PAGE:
• Both the literal worship of an inanimate object and latria, or sacrificial worship to something or someone that is not God, are forbidden; yet such are not the basis for Christian worship. The Catholic knows "that in images there is no divinity or virtue on account of which they are to be worshipped, that no petitions can be addressed to them, and that no trust is to be placed in them. . . that the honour which is given to them is referred to the objects (prototypa) which they represent, so that through the images which we kiss, and before which we uncover our heads and kneel, we adore Christ and venerate the Saints whose likenesses they are" (Council of Trent, Sess. XXV, de invocatione Sanctorum).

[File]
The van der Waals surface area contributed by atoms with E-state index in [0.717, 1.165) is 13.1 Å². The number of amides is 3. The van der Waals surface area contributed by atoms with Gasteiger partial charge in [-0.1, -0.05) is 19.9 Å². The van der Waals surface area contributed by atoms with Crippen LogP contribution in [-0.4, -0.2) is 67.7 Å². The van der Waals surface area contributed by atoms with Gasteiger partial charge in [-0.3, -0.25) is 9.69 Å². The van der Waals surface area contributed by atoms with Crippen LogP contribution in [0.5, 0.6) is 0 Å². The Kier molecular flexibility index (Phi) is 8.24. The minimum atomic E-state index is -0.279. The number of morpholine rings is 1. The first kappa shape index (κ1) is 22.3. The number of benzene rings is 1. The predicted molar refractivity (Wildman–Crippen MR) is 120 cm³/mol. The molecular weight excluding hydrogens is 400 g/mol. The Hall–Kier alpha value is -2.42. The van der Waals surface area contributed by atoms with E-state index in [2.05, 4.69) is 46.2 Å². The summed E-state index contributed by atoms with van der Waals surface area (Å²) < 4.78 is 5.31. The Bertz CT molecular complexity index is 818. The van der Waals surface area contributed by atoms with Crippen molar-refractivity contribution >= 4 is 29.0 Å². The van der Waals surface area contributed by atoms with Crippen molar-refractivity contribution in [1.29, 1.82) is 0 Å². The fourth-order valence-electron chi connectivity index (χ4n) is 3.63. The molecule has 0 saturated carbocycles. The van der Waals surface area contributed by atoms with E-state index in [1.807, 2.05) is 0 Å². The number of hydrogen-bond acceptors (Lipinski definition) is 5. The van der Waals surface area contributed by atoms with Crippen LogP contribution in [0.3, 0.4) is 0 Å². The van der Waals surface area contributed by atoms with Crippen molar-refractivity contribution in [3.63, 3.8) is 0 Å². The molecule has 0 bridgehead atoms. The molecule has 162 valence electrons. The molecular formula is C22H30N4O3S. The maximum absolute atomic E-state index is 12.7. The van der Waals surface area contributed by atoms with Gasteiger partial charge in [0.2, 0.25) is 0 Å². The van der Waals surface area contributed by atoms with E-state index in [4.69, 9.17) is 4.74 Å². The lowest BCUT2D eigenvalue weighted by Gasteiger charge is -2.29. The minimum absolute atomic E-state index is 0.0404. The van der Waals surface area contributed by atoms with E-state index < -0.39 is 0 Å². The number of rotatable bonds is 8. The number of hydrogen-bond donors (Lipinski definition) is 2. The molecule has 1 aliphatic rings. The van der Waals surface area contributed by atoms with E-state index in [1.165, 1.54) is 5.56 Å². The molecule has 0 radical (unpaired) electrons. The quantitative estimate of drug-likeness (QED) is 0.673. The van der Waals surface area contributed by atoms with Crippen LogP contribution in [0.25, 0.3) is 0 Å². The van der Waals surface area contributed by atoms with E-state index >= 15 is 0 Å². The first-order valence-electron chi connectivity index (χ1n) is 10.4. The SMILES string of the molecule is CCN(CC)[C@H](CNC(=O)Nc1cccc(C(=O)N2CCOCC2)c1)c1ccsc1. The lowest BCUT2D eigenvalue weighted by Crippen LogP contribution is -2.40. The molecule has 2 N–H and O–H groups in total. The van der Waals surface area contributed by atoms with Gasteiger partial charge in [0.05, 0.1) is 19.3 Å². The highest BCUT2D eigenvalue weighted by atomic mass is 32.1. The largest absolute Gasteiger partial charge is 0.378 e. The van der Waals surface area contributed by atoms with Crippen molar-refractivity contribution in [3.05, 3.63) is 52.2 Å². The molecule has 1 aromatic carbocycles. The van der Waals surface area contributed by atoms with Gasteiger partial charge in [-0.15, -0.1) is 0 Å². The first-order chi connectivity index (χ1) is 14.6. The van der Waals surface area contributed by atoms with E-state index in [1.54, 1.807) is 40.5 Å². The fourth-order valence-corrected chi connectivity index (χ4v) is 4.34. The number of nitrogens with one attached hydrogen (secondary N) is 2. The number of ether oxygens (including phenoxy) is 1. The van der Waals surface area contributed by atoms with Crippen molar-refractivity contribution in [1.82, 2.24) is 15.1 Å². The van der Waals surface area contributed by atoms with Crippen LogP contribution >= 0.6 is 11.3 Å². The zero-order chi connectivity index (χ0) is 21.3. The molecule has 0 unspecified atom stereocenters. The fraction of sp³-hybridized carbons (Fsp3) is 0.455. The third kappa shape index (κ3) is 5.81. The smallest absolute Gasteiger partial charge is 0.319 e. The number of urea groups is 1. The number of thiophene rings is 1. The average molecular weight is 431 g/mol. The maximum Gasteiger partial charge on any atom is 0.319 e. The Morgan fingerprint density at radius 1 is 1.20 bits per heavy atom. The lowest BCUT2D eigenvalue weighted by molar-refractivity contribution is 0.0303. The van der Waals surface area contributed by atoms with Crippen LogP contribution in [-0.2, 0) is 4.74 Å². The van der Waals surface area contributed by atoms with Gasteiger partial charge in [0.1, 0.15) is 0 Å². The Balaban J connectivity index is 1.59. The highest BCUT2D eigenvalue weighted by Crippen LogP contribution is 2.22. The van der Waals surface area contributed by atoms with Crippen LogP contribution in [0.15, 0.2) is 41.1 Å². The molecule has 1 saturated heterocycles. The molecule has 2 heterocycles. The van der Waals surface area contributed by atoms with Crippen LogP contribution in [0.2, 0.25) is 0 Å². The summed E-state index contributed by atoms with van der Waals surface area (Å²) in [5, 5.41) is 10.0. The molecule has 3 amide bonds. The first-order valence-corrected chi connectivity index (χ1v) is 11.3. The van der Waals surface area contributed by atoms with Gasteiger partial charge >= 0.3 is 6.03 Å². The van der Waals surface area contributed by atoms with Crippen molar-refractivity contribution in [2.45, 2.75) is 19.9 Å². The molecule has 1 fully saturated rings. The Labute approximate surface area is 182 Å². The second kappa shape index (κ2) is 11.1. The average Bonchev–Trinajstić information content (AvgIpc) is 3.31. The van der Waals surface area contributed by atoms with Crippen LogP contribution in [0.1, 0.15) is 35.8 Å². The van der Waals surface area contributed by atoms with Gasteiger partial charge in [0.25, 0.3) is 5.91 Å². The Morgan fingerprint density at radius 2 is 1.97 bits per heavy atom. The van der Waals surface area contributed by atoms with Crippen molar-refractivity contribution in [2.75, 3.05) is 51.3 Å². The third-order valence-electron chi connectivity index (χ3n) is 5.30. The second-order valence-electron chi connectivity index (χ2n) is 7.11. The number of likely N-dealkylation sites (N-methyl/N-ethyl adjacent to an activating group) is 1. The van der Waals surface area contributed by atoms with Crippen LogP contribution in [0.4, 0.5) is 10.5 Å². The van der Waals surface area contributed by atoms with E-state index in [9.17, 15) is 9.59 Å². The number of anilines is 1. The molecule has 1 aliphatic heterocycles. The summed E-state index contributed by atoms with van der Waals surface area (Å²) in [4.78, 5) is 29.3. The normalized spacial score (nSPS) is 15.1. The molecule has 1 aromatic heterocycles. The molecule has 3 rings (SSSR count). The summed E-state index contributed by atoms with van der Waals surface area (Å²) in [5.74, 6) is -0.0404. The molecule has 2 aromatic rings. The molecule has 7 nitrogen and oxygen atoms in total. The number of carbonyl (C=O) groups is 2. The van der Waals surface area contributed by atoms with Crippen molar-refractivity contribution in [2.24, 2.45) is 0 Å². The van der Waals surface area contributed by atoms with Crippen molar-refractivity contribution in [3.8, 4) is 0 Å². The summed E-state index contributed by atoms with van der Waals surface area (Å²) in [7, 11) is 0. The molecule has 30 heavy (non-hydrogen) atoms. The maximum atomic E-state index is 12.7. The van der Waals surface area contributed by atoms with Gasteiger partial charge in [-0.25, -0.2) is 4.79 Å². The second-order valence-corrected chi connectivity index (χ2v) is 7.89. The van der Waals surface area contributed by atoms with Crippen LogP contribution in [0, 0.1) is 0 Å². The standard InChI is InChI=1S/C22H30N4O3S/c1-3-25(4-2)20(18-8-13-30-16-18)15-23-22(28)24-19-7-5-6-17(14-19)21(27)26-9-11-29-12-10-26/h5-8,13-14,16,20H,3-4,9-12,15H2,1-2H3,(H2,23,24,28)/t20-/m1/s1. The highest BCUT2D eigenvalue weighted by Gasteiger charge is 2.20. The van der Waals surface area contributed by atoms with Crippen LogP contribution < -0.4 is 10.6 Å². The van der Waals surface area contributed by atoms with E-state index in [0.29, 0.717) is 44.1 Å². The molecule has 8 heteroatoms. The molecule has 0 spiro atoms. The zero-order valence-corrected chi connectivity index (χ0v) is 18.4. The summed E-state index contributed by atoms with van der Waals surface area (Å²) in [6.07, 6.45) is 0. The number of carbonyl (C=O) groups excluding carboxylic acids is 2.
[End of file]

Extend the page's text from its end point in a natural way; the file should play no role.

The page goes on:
• The vast majority of Christian denominations hold that God particularized himself when he took on flesh and was born as Jesus; through this act God is said to have blessed material things and made them good again.[citation needed] By rising physically from the dead, ascending bodily into Heaven and promising Christians a physical resurrection, God thus indicates that it is not wrong to be "attached" to physical things, and that matter is not inherently evil, unlike the ancient teachings of Gnosticism


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#6    odas

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Posted 25 June 2012 - 10:57 AM

Whrn did christians start using the cross and other statues as symbols? Any idea for the time period?


#7    Habitat